Calcium phosphates and glass composite coatings on zirconia for enhanced biocompatibility

Hae Won Kim, George Georgiou, Jonathan C. Knowles, Young Hag Koh, Hyoun Ee Kim

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92 Citations (Scopus)


Calcium phosphates (CaP) and phosphate-based glass (P-glass, xCaO-(0.55-x)Na2O-0.45P2O5 composition) composite coatings were obtained on a strong ZrO2 to improve biocompatibility, the mechanical strength and biological activity. Hydroxyapatite (HA) and P-glass mixed powder slurries were coated on the ZrO2 substrate, and subsequently heat-treated to obtain CaP- and P-glass composite coatings. The effects of glass composition (x=0.3, 0.4, 0.5mol), mixing ratio of glass to HA (30%, 40%, 50%wt/wt), and heat treatment temperature (800°C, 900°C, 1000°C) on the coating properties were investigated. After heat treatment, additional calcium phosphates, i.e., dicalcium phosphate (DCP) and tricalcium phosphate (TCP), were crystallized, resulting in the formation of triphasic calcium phosphates (HA-TCP-DCP) surrounded by a glass phase. The relative amounts of the crystalline phases varied with coating variables. The higher heat treatment temperature and glass amount, and the lower CaO content in the glass composition rendered the composite coatings to retain the higher amounts of TCP and DCP while the initial HA decreased. These appearance of additional crystalline phases and reduction of HA amount were attributed to the combined effects, i.e., the melting-crystallization of P-glass and the reaction between glass liquid phase and HA powder during thermal treatment. As a result of the glass phase in the composite coatings, their microstructures became much denser when compared to the pure HA coating. In particular, a completely dense structure was obtained at coating conditions with large amount of glass addition (50wt%) at the glass composition of lower CaO content (0.3mol CaO), and the following heat treatment above 800°C for 2h. As a result, the adhesion strengths of the composite coating layers were significantly improved when compared to the pure HA coating. The highest strength of the composite coating was ∼40MPa, an improvement of ∼80% with respect to the pure HA coating. The composite coatings showed much higher dissolution rates than the pure HA coating due to the newly formed crystallines (TCP and DCP) and the remaining glass phase. The osteoblast-like cells grew and spread actively on the composite coating samples. The proliferation numbers and alkaline phosphate (ALP) activities of the cells on the composite coatings were improved by ∼30-40% when compared to Thermanox control and ZrO2 substrate, and were comparable to the pure HA coating. These findings suggested that the CaP and P-glass composites are potentially useful for hard tissue coating system, due to their morphological and mechanical integrity, enhanced bioactivity, and favorable responses to the osteoblast-like cells.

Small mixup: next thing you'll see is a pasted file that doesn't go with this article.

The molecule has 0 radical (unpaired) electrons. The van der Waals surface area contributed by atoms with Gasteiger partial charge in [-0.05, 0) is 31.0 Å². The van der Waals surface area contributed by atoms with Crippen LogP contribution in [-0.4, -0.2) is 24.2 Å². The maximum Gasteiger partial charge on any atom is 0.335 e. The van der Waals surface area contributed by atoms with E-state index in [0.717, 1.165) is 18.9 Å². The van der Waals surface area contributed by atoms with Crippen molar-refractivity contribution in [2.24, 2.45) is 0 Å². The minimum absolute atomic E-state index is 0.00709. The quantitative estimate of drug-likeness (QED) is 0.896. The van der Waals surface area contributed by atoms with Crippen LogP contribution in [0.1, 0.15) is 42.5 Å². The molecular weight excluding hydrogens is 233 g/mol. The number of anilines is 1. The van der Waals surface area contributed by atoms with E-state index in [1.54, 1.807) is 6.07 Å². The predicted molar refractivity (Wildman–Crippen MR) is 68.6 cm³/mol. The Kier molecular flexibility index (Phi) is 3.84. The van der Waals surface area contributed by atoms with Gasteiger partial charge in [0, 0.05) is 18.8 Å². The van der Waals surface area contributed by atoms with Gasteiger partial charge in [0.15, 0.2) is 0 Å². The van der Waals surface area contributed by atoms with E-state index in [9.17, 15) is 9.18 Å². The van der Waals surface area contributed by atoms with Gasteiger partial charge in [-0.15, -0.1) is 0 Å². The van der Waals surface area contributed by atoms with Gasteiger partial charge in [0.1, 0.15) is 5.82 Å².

Original languageEnglish
Pages (from-to)4203-4213
Number of pages11
Issue number18
Publication statusPublished - 2004 Aug
Externally publishedYes

Bibliographical note

Funding Information:
This work was supported by Post-doctoral Fellowship Program of Korea Science & Engineering Foundation (KOSEF).


  • Adhesion strength
  • Calcium phosphate
  • Cellular response
  • Composite coating
  • Phosphate-based glass

ASJC Scopus subject areas

  • Bioengineering
  • Ceramics and Composites
  • Biophysics
  • Biomaterials
  • Mechanics of Materials


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